The Thames River
The Thames River has gone through a history of neglect and terrible pollution, then rebound into a river that was cleaned up significantly, but unfortunately today faces the threat of falling back into its old ways. The Thames is also the tongue of London, which brings fresh air into the city.
London has a history of dumping its raw sewage into the Thames River. By the early 1700s, nearly every home in London had a cesspit beneath it and the commensurate foul odors. Raw sewerage went directly into the Thames, which was also used for drinking water. In the late 1800’s the river became so toxic from human waste that when the SS Princess Alice went down, hundreds died after being in the polluted Thames. Drastic action was needed following the ‘Great Stink’ of 1858 when the smell was so bad that the problem reached crisis point.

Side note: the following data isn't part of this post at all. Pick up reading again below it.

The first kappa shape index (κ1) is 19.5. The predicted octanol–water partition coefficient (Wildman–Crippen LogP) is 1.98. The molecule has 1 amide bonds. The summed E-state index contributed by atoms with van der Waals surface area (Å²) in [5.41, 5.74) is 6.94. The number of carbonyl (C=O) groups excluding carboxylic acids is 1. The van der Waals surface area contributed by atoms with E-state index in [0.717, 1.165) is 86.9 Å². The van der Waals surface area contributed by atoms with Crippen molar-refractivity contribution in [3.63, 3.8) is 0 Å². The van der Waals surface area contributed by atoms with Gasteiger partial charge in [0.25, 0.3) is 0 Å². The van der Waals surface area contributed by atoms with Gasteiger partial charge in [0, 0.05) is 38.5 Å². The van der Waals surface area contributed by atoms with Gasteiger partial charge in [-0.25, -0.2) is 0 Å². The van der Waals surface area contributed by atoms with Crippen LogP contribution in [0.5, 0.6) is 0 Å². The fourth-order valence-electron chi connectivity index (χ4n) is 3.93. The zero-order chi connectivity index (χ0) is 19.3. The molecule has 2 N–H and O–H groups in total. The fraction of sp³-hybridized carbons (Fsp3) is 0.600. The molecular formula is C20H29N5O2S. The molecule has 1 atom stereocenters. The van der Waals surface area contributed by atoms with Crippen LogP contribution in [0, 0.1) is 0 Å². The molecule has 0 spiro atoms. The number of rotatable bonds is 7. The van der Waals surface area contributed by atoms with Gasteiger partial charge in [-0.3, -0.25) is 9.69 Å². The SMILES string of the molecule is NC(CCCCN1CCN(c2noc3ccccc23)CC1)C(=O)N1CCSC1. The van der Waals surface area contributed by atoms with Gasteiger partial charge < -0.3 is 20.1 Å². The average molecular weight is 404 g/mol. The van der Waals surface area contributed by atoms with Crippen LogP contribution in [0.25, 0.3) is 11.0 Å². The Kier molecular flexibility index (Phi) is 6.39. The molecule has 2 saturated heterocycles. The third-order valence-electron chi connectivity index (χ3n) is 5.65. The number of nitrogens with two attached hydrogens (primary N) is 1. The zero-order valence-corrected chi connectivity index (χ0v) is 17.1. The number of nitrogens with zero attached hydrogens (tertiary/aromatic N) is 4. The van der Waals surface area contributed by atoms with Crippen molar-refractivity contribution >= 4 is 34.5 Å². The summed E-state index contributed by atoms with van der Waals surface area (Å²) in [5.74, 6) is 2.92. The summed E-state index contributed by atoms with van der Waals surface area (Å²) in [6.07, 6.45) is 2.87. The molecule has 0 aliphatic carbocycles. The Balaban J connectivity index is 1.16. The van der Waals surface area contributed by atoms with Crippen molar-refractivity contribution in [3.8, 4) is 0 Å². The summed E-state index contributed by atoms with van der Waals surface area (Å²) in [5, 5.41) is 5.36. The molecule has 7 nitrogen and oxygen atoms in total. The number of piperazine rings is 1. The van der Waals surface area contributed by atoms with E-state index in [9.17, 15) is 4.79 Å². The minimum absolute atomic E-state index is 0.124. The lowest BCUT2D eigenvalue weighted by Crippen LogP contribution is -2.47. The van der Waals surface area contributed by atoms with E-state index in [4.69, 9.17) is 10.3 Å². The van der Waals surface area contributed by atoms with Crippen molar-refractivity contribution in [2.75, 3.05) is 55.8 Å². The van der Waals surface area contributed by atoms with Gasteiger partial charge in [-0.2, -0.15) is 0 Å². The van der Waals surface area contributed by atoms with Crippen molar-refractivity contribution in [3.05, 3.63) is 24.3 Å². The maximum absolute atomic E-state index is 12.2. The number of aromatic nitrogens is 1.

The government called in top engineer, Joseph Bazalgette, to create an underground complex of sewers.
Originally built to serve two and a half million people, the sewers were already serving four million by their completion. Today, those same tunnels serve a city of almost 8 million people and counting.
As Mark gazes over this now clean river he recalls that the Thames is a far better river today than when he was last on it 40 years ago. A local outdoor enthusiast and friend reminds Mark that the people of London have done a lot of work to get the river to this point. Thousands of people volunteer every year to clean up the banks and also the river.
London still relies upon a Victorian drainage system that collects both sewage and water runoff. During heavy rainfall, the increased water volume drives this system to full capacity. Excess waste is discharged straight into the Thames at 57 different outlets. Tens of thousands of fish die when the sewage overflows or fertilizers leach into the river; this is not acceptable.